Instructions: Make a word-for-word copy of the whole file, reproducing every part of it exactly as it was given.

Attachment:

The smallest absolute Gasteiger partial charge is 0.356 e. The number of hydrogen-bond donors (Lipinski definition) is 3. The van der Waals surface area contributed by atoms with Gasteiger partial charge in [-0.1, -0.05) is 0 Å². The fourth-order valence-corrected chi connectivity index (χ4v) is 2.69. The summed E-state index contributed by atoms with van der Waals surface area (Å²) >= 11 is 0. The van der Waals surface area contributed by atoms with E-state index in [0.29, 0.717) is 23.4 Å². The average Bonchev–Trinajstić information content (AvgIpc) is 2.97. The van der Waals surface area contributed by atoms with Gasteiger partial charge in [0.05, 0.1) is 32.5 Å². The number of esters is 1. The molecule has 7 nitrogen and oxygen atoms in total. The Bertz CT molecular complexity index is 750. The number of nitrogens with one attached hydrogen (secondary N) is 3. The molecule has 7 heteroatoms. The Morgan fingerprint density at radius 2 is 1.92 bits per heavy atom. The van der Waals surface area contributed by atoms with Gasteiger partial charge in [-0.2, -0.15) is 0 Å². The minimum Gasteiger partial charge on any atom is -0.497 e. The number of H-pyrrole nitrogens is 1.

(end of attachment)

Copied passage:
The smallest absolute Gasteiger partial charge is 0.356 e. The number of hydrogen-bond donors (Lipinski definition) is 3. The van der Waals surface area contributed by atoms with Gasteiger partial charge in [-0.1, -0.05) is 0 Å². The fourth-order valence-corrected chi connectivity index (χ4v) is 2.69. The summed E-state index contributed by atoms with van der Waals surface area (Å²) >= 11 is 0. The van der Waals surface area contributed by atoms with E-state index in [0.29, 0.717) is 23.4 Å². The average Bonchev–Trinajstić information content (AvgIpc) is 2.97. The van der Waals surface area contributed by atoms with Gasteiger partial charge in [0.05, 0.1) is 32.5 Å². The number of esters is 1. The molecule has 7 nitrogen and oxygen atoms in total. The Bertz CT molecular complexity index is 750. The number of nitrogens with one attached hydrogen (secondary N) is 3. The molecule has 7 heteroatoms. The Morgan fingerprint density at radius 2 is 1.92 bits per heavy atom. The van der Waals surface area contributed by atoms with Gasteiger partial charge in [-0.2, -0.15) is 0 Å². The minimum Gasteiger partial charge on any atom is -0.497 e. The number of H-pyrrole nitrogens is 1.